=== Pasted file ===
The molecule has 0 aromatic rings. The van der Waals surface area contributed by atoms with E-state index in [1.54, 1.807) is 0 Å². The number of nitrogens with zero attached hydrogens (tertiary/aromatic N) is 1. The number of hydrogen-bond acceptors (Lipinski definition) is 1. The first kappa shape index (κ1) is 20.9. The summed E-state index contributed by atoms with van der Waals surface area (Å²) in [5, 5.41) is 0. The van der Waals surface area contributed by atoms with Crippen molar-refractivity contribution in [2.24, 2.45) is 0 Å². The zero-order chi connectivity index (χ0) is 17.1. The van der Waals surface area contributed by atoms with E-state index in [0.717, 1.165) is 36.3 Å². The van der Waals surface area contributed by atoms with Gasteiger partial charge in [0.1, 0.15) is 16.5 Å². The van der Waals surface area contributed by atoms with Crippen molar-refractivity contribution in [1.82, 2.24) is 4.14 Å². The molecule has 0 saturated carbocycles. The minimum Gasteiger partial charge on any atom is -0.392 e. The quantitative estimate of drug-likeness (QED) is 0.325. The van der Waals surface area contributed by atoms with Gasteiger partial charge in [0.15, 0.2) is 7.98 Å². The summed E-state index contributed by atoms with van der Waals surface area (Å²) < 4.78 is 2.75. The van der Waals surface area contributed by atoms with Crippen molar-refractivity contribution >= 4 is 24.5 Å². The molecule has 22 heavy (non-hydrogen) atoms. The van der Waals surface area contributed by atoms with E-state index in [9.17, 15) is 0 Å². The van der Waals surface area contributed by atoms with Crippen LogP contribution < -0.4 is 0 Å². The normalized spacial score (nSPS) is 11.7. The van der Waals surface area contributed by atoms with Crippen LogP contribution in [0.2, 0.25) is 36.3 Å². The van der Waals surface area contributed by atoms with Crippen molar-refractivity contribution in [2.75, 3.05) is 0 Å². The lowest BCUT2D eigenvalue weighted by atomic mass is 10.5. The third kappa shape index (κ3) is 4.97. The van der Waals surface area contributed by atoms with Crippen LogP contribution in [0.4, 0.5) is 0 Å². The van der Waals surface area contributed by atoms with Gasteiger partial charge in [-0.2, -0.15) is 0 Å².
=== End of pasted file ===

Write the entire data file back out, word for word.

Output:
The molecule has 0 aromatic rings. The van der Waals surface area contributed by atoms with E-state index in [1.54, 1.807) is 0 Å². The number of nitrogens with zero attached hydrogens (tertiary/aromatic N) is 1. The number of hydrogen-bond acceptors (Lipinski definition) is 1. The first kappa shape index (κ1) is 20.9. The summed E-state index contributed by atoms with van der Waals surface area (Å²) in [5, 5.41) is 0. The van der Waals surface area contributed by atoms with Crippen molar-refractivity contribution in [2.24, 2.45) is 0 Å². The zero-order chi connectivity index (χ0) is 17.1. The van der Waals surface area contributed by atoms with E-state index in [0.717, 1.165) is 36.3 Å². The van der Waals surface area contributed by atoms with Gasteiger partial charge in [0.1, 0.15) is 16.5 Å². The van der Waals surface area contributed by atoms with Crippen molar-refractivity contribution in [1.82, 2.24) is 4.14 Å². The molecule has 0 saturated carbocycles. The minimum Gasteiger partial charge on any atom is -0.392 e. The quantitative estimate of drug-likeness (QED) is 0.325. The van der Waals surface area contributed by atoms with Gasteiger partial charge in [0.15, 0.2) is 7.98 Å². The summed E-state index contributed by atoms with van der Waals surface area (Å²) < 4.78 is 2.75. The van der Waals surface area contributed by atoms with Crippen molar-refractivity contribution >= 4 is 24.5 Å². The molecule has 22 heavy (non-hydrogen) atoms. The van der Waals surface area contributed by atoms with E-state index in [9.17, 15) is 0 Å². The van der Waals surface area contributed by atoms with Crippen LogP contribution < -0.4 is 0 Å². The normalized spacial score (nSPS) is 11.7. The van der Waals surface area contributed by atoms with Crippen LogP contribution in [0.2, 0.25) is 36.3 Å². The van der Waals surface area contributed by atoms with Crippen molar-refractivity contribution in [2.75, 3.05) is 0 Å². The lowest BCUT2D eigenvalue weighted by atomic mass is 10.5. The third kappa shape index (κ3) is 4.97. The van der Waals surface area contributed by atoms with Crippen LogP contribution in [0.4, 0.5) is 0 Å². The van der Waals surface area contributed by atoms with Gasteiger partial charge in [-0.2, -0.15) is 0 Å².